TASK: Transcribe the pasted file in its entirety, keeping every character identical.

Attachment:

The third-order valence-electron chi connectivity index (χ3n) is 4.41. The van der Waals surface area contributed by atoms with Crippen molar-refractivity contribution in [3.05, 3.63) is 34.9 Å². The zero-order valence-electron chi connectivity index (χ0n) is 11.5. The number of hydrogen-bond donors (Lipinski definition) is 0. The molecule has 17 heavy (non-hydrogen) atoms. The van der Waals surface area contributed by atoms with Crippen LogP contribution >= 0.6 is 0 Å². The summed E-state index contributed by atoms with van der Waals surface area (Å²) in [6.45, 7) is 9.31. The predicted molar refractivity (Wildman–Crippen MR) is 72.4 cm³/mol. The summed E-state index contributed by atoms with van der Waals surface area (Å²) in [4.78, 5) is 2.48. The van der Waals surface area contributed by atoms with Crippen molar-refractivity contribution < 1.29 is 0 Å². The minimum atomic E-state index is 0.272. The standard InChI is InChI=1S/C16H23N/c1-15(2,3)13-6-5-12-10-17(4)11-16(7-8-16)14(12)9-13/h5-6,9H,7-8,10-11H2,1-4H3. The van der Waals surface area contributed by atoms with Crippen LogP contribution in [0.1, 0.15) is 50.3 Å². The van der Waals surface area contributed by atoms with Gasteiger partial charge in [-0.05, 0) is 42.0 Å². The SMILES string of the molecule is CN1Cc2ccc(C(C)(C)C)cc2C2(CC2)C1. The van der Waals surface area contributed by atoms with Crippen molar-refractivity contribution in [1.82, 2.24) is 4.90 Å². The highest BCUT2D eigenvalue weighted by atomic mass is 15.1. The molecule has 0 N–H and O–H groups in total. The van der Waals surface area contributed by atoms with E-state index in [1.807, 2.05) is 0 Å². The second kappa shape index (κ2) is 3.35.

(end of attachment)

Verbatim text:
The third-order valence-electron chi connectivity index (χ3n) is 4.41. The van der Waals surface area contributed by atoms with Crippen molar-refractivity contribution in [3.05, 3.63) is 34.9 Å². The zero-order valence-electron chi connectivity index (χ0n) is 11.5. The number of hydrogen-bond donors (Lipinski definition) is 0. The molecule has 17 heavy (non-hydrogen) atoms. The van der Waals surface area contributed by atoms with Crippen LogP contribution >= 0.6 is 0 Å². The summed E-state index contributed by atoms with van der Waals surface area (Å²) in [6.45, 7) is 9.31. The predicted molar refractivity (Wildman–Crippen MR) is 72.4 cm³/mol. The summed E-state index contributed by atoms with van der Waals surface area (Å²) in [4.78, 5) is 2.48. The van der Waals surface area contributed by atoms with Crippen molar-refractivity contribution < 1.29 is 0 Å². The minimum atomic E-state index is 0.272. The standard InChI is InChI=1S/C16H23N/c1-15(2,3)13-6-5-12-10-17(4)11-16(7-8-16)14(12)9-13/h5-6,9H,7-8,10-11H2,1-4H3. The van der Waals surface area contributed by atoms with Crippen LogP contribution in [0.1, 0.15) is 50.3 Å². The van der Waals surface area contributed by atoms with Gasteiger partial charge in [-0.05, 0) is 42.0 Å². The SMILES string of the molecule is CN1Cc2ccc(C(C)(C)C)cc2C2(CC2)C1. The van der Waals surface area contributed by atoms with Crippen molar-refractivity contribution in [1.82, 2.24) is 4.90 Å². The highest BCUT2D eigenvalue weighted by atomic mass is 15.1. The molecule has 0 N–H and O–H groups in total. The van der Waals surface area contributed by atoms with E-state index in [1.807, 2.05) is 0 Å². The second kappa shape index (κ2) is 3.35.